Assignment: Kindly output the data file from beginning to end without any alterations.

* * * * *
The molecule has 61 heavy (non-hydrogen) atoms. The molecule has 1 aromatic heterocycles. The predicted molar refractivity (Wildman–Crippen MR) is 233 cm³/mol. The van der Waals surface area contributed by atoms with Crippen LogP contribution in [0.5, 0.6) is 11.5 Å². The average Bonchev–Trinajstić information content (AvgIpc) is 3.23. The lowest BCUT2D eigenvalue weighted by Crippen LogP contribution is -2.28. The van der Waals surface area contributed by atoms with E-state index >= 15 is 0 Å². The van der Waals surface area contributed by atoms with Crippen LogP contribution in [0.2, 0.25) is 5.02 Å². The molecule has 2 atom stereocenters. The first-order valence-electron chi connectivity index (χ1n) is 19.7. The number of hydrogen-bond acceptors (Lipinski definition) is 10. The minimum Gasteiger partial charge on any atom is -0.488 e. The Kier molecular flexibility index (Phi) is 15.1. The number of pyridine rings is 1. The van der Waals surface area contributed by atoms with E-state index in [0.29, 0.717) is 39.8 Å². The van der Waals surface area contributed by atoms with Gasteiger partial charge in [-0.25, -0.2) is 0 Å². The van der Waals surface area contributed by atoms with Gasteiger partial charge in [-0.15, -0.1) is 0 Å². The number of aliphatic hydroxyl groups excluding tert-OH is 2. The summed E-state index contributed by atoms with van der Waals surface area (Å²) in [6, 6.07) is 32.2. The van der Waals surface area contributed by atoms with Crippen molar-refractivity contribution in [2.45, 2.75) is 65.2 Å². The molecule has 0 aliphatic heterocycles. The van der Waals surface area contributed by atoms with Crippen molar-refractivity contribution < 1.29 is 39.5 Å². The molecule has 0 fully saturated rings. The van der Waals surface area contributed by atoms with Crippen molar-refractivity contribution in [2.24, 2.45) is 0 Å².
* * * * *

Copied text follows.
The molecule has 61 heavy (non-hydrogen) atoms. The molecule has 1 aromatic heterocycles. The predicted molar refractivity (Wildman–Crippen MR) is 233 cm³/mol. The van der Waals surface area contributed by atoms with Crippen LogP contribution in [0.5, 0.6) is 11.5 Å². The average Bonchev–Trinajstić information content (AvgIpc) is 3.23. The lowest BCUT2D eigenvalue weighted by Crippen LogP contribution is -2.28. The van der Waals surface area contributed by atoms with E-state index >= 15 is 0 Å². The van der Waals surface area contributed by atoms with Crippen LogP contribution in [0.2, 0.25) is 5.02 Å². The molecule has 2 atom stereocenters. The first-order valence-electron chi connectivity index (χ1n) is 19.7. The number of hydrogen-bond acceptors (Lipinski definition) is 10. The minimum Gasteiger partial charge on any atom is -0.488 e. The Kier molecular flexibility index (Phi) is 15.1. The number of pyridine rings is 1. The van der Waals surface area contributed by atoms with E-state index in [0.29, 0.717) is 39.8 Å². The van der Waals surface area contributed by atoms with Gasteiger partial charge in [-0.25, -0.2) is 0 Å². The van der Waals surface area contributed by atoms with Gasteiger partial charge in [-0.15, -0.1) is 0 Å². The number of aliphatic hydroxyl groups excluding tert-OH is 2. The summed E-state index contributed by atoms with van der Waals surface area (Å²) in [6, 6.07) is 32.2. The van der Waals surface area contributed by atoms with Crippen molar-refractivity contribution in [2.45, 2.75) is 65.2 Å². The molecule has 0 aliphatic heterocycles. The van der Waals surface area contributed by atoms with Crippen molar-refractivity contribution < 1.29 is 39.5 Å². The molecule has 0 fully saturated rings. The van der Waals surface area contributed by atoms with Crippen molar-refractivity contribution in [2.24, 2.45) is 0 Å².